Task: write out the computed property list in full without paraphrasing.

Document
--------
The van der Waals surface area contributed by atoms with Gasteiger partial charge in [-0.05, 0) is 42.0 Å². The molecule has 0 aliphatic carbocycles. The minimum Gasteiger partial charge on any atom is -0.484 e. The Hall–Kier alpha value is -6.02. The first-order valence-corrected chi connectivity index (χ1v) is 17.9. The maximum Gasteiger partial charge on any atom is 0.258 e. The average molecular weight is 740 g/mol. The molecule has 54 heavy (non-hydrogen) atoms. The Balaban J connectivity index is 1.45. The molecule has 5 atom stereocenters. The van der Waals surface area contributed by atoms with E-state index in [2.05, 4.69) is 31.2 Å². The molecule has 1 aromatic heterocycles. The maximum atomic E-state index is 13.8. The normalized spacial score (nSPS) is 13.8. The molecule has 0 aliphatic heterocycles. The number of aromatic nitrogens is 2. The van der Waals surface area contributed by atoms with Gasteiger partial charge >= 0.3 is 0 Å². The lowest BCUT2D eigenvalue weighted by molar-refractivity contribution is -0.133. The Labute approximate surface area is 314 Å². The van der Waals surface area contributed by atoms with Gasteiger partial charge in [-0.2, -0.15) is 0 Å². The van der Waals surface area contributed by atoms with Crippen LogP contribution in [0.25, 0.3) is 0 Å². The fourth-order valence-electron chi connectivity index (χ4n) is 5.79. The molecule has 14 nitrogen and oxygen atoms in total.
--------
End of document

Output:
The van der Waals surface area contributed by atoms with Gasteiger partial charge in [-0.05, 0) is 42.0 Å². The molecule has 0 aliphatic carbocycles. The minimum Gasteiger partial charge on any atom is -0.484 e. The Hall–Kier alpha value is -6.02. The first-order valence-corrected chi connectivity index (χ1v) is 17.9. The maximum Gasteiger partial charge on any atom is 0.258 e. The average molecular weight is 740 g/mol. The molecule has 54 heavy (non-hydrogen) atoms. The Balaban J connectivity index is 1.45. The molecule has 5 atom stereocenters. The van der Waals surface area contributed by atoms with E-state index in [2.05, 4.69) is 31.2 Å². The molecule has 1 aromatic heterocycles. The maximum atomic E-state index is 13.8. The normalized spacial score (nSPS) is 13.8. The molecule has 0 aliphatic heterocycles. The number of aromatic nitrogens is 2. The van der Waals surface area contributed by atoms with Gasteiger partial charge >= 0.3 is 0 Å². The lowest BCUT2D eigenvalue weighted by molar-refractivity contribution is -0.133. The Labute approximate surface area is 314 Å². The van der Waals surface area contributed by atoms with Gasteiger partial charge in [-0.2, -0.15) is 0 Å². The van der Waals surface area contributed by atoms with Crippen LogP contribution in [0.25, 0.3) is 0 Å². The fourth-order valence-electron chi connectivity index (χ4n) is 5.79. The molecule has 14 nitrogen and oxygen atoms in total.